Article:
150 years ago a meat market opened on the edge of London to cater to its growing population. To mark the location a mighty clock tower was built. The meat market has long since vanished, and most of the land swallowed up by London’s sprawling development, but the clock tower still remains.
Derelict, neglected, but much loved, there are plans to try and do “something” with it, but over the weekend, ahead of any renovation works was a chance to climb up to the top.
For up here, unimpeded by other buildings, are some stunning views of the City of London.
Tall buildings always appeal for the views they offer, but the tall buildings within London are a bit too close to the action. You can’t see the wood for the trees so to speak, so a high vantage point from outside the centre offers a much better vista of our city.
However unlike buildings designed to offer views to the public, clock towers were never meant to be so used, and as such the route to the top was for maintenance people used to perilous assents.
Seven floors to be ascended, started fairly decently with a classic Victorian spiral staircase leading to the first floor.
However, the rest of the way up was by a vertiginous wooden staircase, with just one handrail, and a rope on the other side. In fact, the rope made things feel even worse as you are climbing up next to a glass window, and the lack of wooden handrail added to the unreasonable fear of falling.
Most of the floors are wooden, but two were for some reason covered in stone paving. Nothing was ever stored here, as far as people can tell, so why the stone floor is a bit of mystery.
Half way up though, the great hidden wonder of the building is revealed — the huge clock mechanism. Still wound by hand every few days, the clock is in perfect working order. At the moment though they don’t chime the hours, as the clock is a 24 hour chiming model.
Twelve bongs at midnight might have disturbed animals in local fields when the tower was originally built, but today it would wake residents in the flats that encroach on the tower. Plans to resume the bongs will take place once they manage to disable the nighttime chimes.
Squeeze around the back of the clock for another steep climb up, to the clock faces themselves. Four faces, each powered by a single small gear box in the middle of the room.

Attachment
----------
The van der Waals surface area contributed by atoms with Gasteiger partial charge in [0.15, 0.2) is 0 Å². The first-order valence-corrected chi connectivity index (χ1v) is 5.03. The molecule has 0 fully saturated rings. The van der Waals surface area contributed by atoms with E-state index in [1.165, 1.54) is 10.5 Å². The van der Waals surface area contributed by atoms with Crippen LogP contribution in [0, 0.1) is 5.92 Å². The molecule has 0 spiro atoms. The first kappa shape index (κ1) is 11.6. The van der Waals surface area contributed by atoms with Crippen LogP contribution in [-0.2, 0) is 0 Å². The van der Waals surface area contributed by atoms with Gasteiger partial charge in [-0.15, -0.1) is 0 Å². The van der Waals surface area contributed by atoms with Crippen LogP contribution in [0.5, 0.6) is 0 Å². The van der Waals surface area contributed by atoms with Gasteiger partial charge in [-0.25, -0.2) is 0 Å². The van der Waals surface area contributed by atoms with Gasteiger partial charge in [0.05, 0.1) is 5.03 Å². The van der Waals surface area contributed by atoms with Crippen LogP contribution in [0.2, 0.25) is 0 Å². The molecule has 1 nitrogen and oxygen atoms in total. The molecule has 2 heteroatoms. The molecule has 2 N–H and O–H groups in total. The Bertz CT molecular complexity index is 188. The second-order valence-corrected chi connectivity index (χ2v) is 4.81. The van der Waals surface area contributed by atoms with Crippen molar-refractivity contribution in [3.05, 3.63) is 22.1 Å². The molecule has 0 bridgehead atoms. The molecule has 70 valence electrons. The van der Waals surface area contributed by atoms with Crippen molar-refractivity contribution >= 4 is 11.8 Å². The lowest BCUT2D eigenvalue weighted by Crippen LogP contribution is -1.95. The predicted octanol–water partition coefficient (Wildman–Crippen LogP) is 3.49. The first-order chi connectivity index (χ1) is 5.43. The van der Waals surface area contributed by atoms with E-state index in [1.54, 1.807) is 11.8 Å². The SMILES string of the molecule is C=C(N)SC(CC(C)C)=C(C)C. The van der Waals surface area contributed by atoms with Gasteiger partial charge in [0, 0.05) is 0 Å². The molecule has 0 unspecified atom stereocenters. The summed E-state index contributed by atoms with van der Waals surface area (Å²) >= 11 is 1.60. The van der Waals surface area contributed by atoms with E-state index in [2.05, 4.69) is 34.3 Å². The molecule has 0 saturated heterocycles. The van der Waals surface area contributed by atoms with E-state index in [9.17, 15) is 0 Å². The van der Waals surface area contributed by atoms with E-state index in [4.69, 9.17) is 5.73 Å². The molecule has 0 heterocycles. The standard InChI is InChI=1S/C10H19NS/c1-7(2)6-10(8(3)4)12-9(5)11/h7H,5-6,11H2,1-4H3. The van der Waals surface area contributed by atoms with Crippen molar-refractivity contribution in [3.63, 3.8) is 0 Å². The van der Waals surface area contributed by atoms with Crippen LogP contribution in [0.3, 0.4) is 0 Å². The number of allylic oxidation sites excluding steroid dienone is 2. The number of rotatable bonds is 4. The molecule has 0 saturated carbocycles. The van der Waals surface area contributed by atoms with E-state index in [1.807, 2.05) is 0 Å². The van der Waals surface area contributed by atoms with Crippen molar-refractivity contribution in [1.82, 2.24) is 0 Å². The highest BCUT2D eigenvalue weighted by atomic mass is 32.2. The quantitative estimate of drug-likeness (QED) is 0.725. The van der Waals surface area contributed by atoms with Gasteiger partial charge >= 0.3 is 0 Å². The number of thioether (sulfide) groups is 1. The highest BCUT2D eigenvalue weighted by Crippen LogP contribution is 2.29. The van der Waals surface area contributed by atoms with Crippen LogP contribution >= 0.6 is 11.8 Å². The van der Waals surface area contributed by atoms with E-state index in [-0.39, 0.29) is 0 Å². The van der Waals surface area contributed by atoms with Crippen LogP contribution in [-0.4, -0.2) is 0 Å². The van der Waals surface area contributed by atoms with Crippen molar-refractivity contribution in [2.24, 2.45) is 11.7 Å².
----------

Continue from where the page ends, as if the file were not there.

But yet another steep climb awaited, and this time probably the most scary of them all, as the top goes through a trap door with no handrail. Going up was OK, but descending later caused more than average levels of heart palpitations.
Still not at the top, but the final floor had a normal staircase in the middle of the tower.
And finally, the reward.
The balustrade around the top is sturdy, but far too low for modern safety regulations to let people up here for a wander around unescorted, so if they do manage to open up the tower, then that needs to be redesigned.
The huge bell and its quarter chimes are up here. And a chance to manually pull the wires to sound the quarter bells. I’ve often noticed that quarter chimes sound much louder up close than the hour bell thanks to their higher pitch. Certainly seems to be the case in the clock towers I have ascended before.
And if you peer over the edge of the low railings, the view down to the volunteers standing watch at the base of the tower.
Also, the steep staircases, are terrifyingly rewarding to climb up, and may be retained, although the rope handrail will be replaced with something more reassuring, and the trapdoor up high probably improved upon. I ended up not using the handrails on the way down, having discovered that holding onto the backs of the steps, as if climbing down a ladder to be far more reassuring. Left me covered in muck though.
And plans to do something are being discussed. A consultation has opened with various options, and the Heritage Lottery Fund has contributed initial funding to assist with developing plans for a full lottery bid.
In addition to the tower, the park itself is a site of considerable political history, with many civil rights marches taking place here over the years. A heritage centre should be able to use the tower as a lure to visit, then educate visitors about the history of the park.
And maybe once more, the Cally Tower’s bells can toll the hours to local workers again.